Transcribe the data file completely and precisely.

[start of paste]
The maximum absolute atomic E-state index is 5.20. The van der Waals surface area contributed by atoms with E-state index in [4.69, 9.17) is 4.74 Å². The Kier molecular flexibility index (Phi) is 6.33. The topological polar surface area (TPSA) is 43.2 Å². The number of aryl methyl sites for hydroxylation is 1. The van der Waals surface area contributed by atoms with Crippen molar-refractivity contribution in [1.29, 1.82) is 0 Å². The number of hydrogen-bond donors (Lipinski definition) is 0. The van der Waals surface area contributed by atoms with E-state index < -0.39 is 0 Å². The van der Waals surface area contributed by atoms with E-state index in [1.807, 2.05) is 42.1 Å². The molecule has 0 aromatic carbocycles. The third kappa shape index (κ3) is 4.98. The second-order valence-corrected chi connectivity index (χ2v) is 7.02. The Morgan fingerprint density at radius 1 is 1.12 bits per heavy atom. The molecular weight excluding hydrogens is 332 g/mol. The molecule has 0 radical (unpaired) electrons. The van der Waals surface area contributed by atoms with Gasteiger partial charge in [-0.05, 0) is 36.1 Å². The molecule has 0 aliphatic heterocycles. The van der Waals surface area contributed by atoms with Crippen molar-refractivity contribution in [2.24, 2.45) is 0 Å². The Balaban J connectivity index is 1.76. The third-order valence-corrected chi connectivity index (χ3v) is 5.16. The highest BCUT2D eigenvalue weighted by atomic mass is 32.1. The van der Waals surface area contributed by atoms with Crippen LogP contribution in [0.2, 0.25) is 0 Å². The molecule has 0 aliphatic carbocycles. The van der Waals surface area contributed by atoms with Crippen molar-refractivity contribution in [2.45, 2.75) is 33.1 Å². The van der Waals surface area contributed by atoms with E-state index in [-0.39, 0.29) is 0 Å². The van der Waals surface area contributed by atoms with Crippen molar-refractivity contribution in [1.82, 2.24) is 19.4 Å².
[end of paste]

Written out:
The maximum absolute atomic E-state index is 5.20. The van der Waals surface area contributed by atoms with E-state index in [4.69, 9.17) is 4.74 Å². The Kier molecular flexibility index (Phi) is 6.33. The topological polar surface area (TPSA) is 43.2 Å². The number of aryl methyl sites for hydroxylation is 1. The van der Waals surface area contributed by atoms with Crippen molar-refractivity contribution in [1.29, 1.82) is 0 Å². The number of hydrogen-bond donors (Lipinski definition) is 0. The van der Waals surface area contributed by atoms with E-state index < -0.39 is 0 Å². The van der Waals surface area contributed by atoms with E-state index in [1.807, 2.05) is 42.1 Å². The molecule has 0 aromatic carbocycles. The third kappa shape index (κ3) is 4.98. The second-order valence-corrected chi connectivity index (χ2v) is 7.02. The Morgan fingerprint density at radius 1 is 1.12 bits per heavy atom. The molecular weight excluding hydrogens is 332 g/mol. The molecule has 0 radical (unpaired) electrons. The van der Waals surface area contributed by atoms with Gasteiger partial charge in [-0.05, 0) is 36.1 Å². The molecule has 0 aliphatic heterocycles. The van der Waals surface area contributed by atoms with Crippen molar-refractivity contribution in [2.24, 2.45) is 0 Å². The Balaban J connectivity index is 1.76. The third-order valence-corrected chi connectivity index (χ3v) is 5.16. The highest BCUT2D eigenvalue weighted by atomic mass is 32.1. The van der Waals surface area contributed by atoms with Crippen LogP contribution in [0.2, 0.25) is 0 Å². The molecule has 0 aliphatic carbocycles. The van der Waals surface area contributed by atoms with Crippen molar-refractivity contribution in [2.45, 2.75) is 33.1 Å². The van der Waals surface area contributed by atoms with E-state index in [-0.39, 0.29) is 0 Å². The van der Waals surface area contributed by atoms with Crippen molar-refractivity contribution in [1.82, 2.24) is 19.4 Å².